The trustee failed to raise this argument before the district court. An appellate court will not generally consider arguments not raised before the district court unless there are "exceptional circumstances." In re Professional Investment Properties, 955 F.2d 623, 625 (9th Cir.), cert. denied, --- U.S. ----, 113 S.Ct. 638, 121 L.Ed.2d 569 (1992). One "exceptional circumstance" we have identified is when the "issue presented is purely one of law and either does not depend on the factual record developed below, or the pertinent record has been fully developed." Id. The applicability of Vance is purely a matter of law and does not depend on the factual record developed at the trial level. We therefore address the trustee's argument.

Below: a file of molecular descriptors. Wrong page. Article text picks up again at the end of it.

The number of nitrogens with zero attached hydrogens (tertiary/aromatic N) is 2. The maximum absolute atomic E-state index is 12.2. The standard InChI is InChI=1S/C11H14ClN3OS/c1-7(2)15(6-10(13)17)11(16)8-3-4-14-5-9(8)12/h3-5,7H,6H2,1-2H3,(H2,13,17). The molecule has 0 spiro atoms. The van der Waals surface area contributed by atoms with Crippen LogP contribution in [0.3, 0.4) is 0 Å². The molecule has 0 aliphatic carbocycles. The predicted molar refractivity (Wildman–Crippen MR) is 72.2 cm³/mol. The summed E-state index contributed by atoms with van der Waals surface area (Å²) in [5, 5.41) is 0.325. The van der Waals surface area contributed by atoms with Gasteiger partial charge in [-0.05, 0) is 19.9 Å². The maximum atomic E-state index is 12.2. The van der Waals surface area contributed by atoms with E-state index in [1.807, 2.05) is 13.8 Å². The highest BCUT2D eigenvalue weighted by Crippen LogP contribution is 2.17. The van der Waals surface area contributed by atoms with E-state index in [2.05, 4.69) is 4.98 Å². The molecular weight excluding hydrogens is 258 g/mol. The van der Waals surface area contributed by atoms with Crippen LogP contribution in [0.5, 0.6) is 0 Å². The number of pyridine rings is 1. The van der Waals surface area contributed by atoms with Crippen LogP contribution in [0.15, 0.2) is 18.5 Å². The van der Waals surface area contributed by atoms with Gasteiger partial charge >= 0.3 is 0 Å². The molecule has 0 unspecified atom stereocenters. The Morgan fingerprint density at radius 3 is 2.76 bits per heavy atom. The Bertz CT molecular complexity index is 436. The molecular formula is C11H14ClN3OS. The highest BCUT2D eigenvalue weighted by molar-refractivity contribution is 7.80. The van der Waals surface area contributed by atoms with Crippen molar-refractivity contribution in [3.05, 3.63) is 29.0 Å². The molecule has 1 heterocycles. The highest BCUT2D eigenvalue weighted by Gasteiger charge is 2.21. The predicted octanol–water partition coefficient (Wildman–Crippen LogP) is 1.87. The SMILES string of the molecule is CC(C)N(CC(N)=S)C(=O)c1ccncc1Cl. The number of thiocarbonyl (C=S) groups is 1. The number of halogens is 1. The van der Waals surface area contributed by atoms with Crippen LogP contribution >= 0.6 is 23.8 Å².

By its terms, Sec. 547(c)(3) applies to a transfer "that creates a security interest in property acquired by the debtor...." 11 U.S.C. Sec. 547(c)(3) (emphasis added). In Vance, the trustee was seeking to avoid the creditor's perfection of a security interest as a preference. The perfection of a security interest constitutes a "transfer" of a security interest under the Bankruptcy Code. The creditor in Vance was unable to invoke a Sec. 547(c)(3) defense because it had failed to perfect its security interest within ten days. See 11 U.S.C. Sec. 547(c)(3)(B). Instead, the creditor argued that the contemporaneous exchange exception, Sec. 547(c)(1), applied because the perfection of its security interest was "substantially contemporaneous" with the underlying transaction (even though the perfection occurred more than ten days later). We rejected the argument and held that to allow a creditor to invoke the contemporaneous exchange exception for transfers of security interests would render the 10 day perfection period in Sec. 547(c)(3)(B) superfluous. Vance, 721 F.2d at 261.